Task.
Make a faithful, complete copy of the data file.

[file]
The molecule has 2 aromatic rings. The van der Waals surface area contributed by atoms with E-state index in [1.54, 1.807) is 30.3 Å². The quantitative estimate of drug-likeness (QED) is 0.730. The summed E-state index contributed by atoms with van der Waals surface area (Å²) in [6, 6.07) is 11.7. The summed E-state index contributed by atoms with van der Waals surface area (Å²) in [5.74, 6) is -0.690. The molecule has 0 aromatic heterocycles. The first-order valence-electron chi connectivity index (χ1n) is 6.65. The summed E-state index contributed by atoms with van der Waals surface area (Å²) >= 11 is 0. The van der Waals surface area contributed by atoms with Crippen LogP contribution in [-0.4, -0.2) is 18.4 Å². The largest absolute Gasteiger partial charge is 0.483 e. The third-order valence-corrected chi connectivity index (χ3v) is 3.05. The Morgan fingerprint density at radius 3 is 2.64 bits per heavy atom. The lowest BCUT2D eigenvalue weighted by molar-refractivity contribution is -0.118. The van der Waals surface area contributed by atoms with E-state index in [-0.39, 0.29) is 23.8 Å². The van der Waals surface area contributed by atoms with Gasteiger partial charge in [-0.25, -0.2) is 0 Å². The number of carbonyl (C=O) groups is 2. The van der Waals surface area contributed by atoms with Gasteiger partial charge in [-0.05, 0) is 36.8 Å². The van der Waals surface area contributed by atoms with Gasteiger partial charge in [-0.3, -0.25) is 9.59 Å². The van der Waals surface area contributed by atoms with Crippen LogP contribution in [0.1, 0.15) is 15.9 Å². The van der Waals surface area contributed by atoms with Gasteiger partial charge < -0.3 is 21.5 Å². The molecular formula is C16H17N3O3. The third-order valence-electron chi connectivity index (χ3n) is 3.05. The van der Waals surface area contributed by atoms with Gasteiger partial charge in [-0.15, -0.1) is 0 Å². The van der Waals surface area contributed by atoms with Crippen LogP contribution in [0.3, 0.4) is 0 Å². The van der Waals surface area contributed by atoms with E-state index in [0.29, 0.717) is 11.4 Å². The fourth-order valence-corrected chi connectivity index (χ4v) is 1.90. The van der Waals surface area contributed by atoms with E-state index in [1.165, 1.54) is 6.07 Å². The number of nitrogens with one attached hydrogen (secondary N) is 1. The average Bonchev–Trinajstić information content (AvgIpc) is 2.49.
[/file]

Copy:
The molecule has 2 aromatic rings. The van der Waals surface area contributed by atoms with E-state index in [1.54, 1.807) is 30.3 Å². The quantitative estimate of drug-likeness (QED) is 0.730. The summed E-state index contributed by atoms with van der Waals surface area (Å²) in [6, 6.07) is 11.7. The summed E-state index contributed by atoms with van der Waals surface area (Å²) in [5.74, 6) is -0.690. The molecule has 0 aromatic heterocycles. The first-order valence-electron chi connectivity index (χ1n) is 6.65. The summed E-state index contributed by atoms with van der Waals surface area (Å²) >= 11 is 0. The van der Waals surface area contributed by atoms with Crippen LogP contribution in [-0.4, -0.2) is 18.4 Å². The largest absolute Gasteiger partial charge is 0.483 e. The third-order valence-corrected chi connectivity index (χ3v) is 3.05. The Morgan fingerprint density at radius 3 is 2.64 bits per heavy atom. The lowest BCUT2D eigenvalue weighted by molar-refractivity contribution is -0.118. The van der Waals surface area contributed by atoms with E-state index in [-0.39, 0.29) is 23.8 Å². The van der Waals surface area contributed by atoms with Gasteiger partial charge in [-0.25, -0.2) is 0 Å². The number of carbonyl (C=O) groups is 2. The van der Waals surface area contributed by atoms with Gasteiger partial charge in [-0.05, 0) is 36.8 Å². The van der Waals surface area contributed by atoms with Gasteiger partial charge in [-0.3, -0.25) is 9.59 Å². The van der Waals surface area contributed by atoms with Crippen LogP contribution in [0.1, 0.15) is 15.9 Å². The van der Waals surface area contributed by atoms with Gasteiger partial charge < -0.3 is 21.5 Å². The molecular formula is C16H17N3O3. The third-order valence-electron chi connectivity index (χ3n) is 3.05. The van der Waals surface area contributed by atoms with Gasteiger partial charge in [-0.15, -0.1) is 0 Å². The van der Waals surface area contributed by atoms with Crippen LogP contribution in [0.3, 0.4) is 0 Å². The van der Waals surface area contributed by atoms with E-state index in [0.29, 0.717) is 11.4 Å². The fourth-order valence-corrected chi connectivity index (χ4v) is 1.90. The van der Waals surface area contributed by atoms with E-state index in [1.165, 1.54) is 6.07 Å². The number of nitrogens with one attached hydrogen (secondary N) is 1. The average Bonchev–Trinajstić information content (AvgIpc) is 2.49.